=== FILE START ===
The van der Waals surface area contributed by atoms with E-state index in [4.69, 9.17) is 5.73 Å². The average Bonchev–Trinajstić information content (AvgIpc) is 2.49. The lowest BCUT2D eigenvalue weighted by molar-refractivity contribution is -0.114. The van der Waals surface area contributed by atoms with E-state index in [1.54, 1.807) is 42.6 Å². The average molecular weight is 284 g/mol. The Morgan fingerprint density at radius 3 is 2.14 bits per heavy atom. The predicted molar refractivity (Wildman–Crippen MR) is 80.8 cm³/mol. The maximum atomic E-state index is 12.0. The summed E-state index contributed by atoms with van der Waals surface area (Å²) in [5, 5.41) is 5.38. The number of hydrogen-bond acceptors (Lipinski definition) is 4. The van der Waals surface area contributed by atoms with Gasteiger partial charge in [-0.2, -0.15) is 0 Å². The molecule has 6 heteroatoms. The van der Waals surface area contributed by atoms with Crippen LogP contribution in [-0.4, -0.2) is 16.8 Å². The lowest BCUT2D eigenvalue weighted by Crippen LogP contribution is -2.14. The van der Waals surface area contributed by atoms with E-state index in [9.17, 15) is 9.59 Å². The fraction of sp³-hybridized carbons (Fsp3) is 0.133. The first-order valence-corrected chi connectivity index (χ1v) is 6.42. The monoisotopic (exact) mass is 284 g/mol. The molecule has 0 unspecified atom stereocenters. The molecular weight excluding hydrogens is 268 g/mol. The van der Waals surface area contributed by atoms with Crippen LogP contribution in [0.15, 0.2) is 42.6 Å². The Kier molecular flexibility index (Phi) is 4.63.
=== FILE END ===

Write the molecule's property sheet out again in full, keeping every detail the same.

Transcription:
The van der Waals surface area contributed by atoms with E-state index in [4.69, 9.17) is 5.73 Å². The average Bonchev–Trinajstić information content (AvgIpc) is 2.49. The lowest BCUT2D eigenvalue weighted by molar-refractivity contribution is -0.114. The van der Waals surface area contributed by atoms with E-state index in [1.54, 1.807) is 42.6 Å². The average molecular weight is 284 g/mol. The Morgan fingerprint density at radius 3 is 2.14 bits per heavy atom. The predicted molar refractivity (Wildman–Crippen MR) is 80.8 cm³/mol. The maximum atomic E-state index is 12.0. The summed E-state index contributed by atoms with van der Waals surface area (Å²) in [5, 5.41) is 5.38. The number of hydrogen-bond acceptors (Lipinski definition) is 4. The van der Waals surface area contributed by atoms with Gasteiger partial charge in [-0.2, -0.15) is 0 Å². The molecule has 6 heteroatoms. The van der Waals surface area contributed by atoms with Crippen LogP contribution in [-0.4, -0.2) is 16.8 Å². The lowest BCUT2D eigenvalue weighted by Crippen LogP contribution is -2.14. The van der Waals surface area contributed by atoms with E-state index in [9.17, 15) is 9.59 Å². The fraction of sp³-hybridized carbons (Fsp3) is 0.133. The first-order valence-corrected chi connectivity index (χ1v) is 6.42. The monoisotopic (exact) mass is 284 g/mol. The molecule has 0 unspecified atom stereocenters. The molecular weight excluding hydrogens is 268 g/mol. The van der Waals surface area contributed by atoms with Crippen LogP contribution in [0.15, 0.2) is 42.6 Å². The Kier molecular flexibility index (Phi) is 4.63.